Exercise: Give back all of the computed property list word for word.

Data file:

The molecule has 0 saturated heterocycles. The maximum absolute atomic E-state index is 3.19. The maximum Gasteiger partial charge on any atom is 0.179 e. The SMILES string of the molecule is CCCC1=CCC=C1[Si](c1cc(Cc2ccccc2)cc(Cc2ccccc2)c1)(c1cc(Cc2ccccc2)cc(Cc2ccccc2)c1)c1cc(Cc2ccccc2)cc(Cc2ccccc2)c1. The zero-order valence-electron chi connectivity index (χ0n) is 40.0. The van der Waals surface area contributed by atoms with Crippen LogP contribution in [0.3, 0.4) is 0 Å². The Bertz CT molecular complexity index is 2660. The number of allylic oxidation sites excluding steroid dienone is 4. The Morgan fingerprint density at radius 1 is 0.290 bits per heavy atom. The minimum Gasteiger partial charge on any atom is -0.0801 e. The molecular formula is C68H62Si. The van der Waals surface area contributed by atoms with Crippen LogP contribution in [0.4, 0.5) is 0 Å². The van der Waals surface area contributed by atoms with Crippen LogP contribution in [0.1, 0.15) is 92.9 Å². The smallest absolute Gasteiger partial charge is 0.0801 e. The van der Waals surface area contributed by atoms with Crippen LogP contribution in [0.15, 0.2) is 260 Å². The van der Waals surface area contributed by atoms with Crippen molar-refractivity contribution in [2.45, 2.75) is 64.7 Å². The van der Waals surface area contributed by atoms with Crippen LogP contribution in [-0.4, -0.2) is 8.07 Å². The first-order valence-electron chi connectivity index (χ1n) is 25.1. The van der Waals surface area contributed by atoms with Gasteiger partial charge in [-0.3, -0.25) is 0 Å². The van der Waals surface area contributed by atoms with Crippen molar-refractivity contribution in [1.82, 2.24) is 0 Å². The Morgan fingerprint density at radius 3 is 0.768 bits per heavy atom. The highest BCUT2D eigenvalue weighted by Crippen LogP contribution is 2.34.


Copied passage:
The molecule has 0 saturated heterocycles. The maximum absolute atomic E-state index is 3.19. The maximum Gasteiger partial charge on any atom is 0.179 e. The SMILES string of the molecule is CCCC1=CCC=C1[Si](c1cc(Cc2ccccc2)cc(Cc2ccccc2)c1)(c1cc(Cc2ccccc2)cc(Cc2ccccc2)c1)c1cc(Cc2ccccc2)cc(Cc2ccccc2)c1. The zero-order valence-electron chi connectivity index (χ0n) is 40.0. The van der Waals surface area contributed by atoms with Crippen LogP contribution in [0.3, 0.4) is 0 Å². The Bertz CT molecular complexity index is 2660. The number of allylic oxidation sites excluding steroid dienone is 4. The Morgan fingerprint density at radius 1 is 0.290 bits per heavy atom. The minimum Gasteiger partial charge on any atom is -0.0801 e. The molecular formula is C68H62Si. The van der Waals surface area contributed by atoms with Crippen LogP contribution in [0.4, 0.5) is 0 Å². The van der Waals surface area contributed by atoms with Crippen LogP contribution in [0.1, 0.15) is 92.9 Å². The smallest absolute Gasteiger partial charge is 0.0801 e. The van der Waals surface area contributed by atoms with Crippen LogP contribution in [0.15, 0.2) is 260 Å². The van der Waals surface area contributed by atoms with Crippen molar-refractivity contribution in [2.45, 2.75) is 64.7 Å². The van der Waals surface area contributed by atoms with Crippen LogP contribution in [-0.4, -0.2) is 8.07 Å². The first-order valence-electron chi connectivity index (χ1n) is 25.1. The van der Waals surface area contributed by atoms with Gasteiger partial charge in [-0.3, -0.25) is 0 Å². The van der Waals surface area contributed by atoms with Crippen molar-refractivity contribution in [1.82, 2.24) is 0 Å². The Morgan fingerprint density at radius 3 is 0.768 bits per heavy atom. The highest BCUT2D eigenvalue weighted by Crippen LogP contribution is 2.34.